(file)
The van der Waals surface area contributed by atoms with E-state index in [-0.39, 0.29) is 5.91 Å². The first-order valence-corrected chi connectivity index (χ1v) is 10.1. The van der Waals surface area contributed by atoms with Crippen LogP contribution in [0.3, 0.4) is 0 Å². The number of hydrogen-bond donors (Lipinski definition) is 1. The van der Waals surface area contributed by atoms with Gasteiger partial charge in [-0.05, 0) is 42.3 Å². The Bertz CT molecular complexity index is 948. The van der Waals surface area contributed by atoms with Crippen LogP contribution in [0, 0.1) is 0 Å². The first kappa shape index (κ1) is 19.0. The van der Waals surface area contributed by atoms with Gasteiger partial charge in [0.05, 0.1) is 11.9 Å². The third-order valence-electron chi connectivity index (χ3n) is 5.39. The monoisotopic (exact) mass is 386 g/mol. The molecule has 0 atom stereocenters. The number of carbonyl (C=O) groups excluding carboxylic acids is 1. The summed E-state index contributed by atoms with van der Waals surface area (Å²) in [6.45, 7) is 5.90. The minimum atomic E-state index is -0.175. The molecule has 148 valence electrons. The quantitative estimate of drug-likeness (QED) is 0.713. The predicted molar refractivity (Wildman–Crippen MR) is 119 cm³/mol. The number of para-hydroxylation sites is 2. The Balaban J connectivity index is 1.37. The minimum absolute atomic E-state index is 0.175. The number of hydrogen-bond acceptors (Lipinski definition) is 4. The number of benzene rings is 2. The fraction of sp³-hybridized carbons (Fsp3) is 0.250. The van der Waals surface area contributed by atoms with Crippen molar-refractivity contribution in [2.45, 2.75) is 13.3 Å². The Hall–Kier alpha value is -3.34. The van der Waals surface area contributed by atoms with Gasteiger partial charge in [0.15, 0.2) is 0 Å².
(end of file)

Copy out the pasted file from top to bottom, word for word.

The van der Waals surface area contributed by atoms with E-state index in [-0.39, 0.29) is 5.91 Å². The first-order valence-corrected chi connectivity index (χ1v) is 10.1. The van der Waals surface area contributed by atoms with Crippen LogP contribution in [0.3, 0.4) is 0 Å². The number of hydrogen-bond donors (Lipinski definition) is 1. The van der Waals surface area contributed by atoms with Gasteiger partial charge in [-0.05, 0) is 42.3 Å². The Bertz CT molecular complexity index is 948. The van der Waals surface area contributed by atoms with Crippen LogP contribution in [0, 0.1) is 0 Å². The first kappa shape index (κ1) is 19.0. The van der Waals surface area contributed by atoms with Gasteiger partial charge in [0.05, 0.1) is 11.9 Å². The third-order valence-electron chi connectivity index (χ3n) is 5.39. The monoisotopic (exact) mass is 386 g/mol. The molecule has 0 atom stereocenters. The number of carbonyl (C=O) groups excluding carboxylic acids is 1. The summed E-state index contributed by atoms with van der Waals surface area (Å²) in [6.45, 7) is 5.90. The minimum atomic E-state index is -0.175. The molecule has 148 valence electrons. The quantitative estimate of drug-likeness (QED) is 0.713. The predicted molar refractivity (Wildman–Crippen MR) is 119 cm³/mol. The number of para-hydroxylation sites is 2. The Balaban J connectivity index is 1.37. The minimum absolute atomic E-state index is 0.175. The number of hydrogen-bond acceptors (Lipinski definition) is 4. The number of benzene rings is 2. The fraction of sp³-hybridized carbons (Fsp3) is 0.250. The van der Waals surface area contributed by atoms with Crippen molar-refractivity contribution in [2.45, 2.75) is 13.3 Å². The Hall–Kier alpha value is -3.34. The van der Waals surface area contributed by atoms with Gasteiger partial charge in [0.15, 0.2) is 0 Å².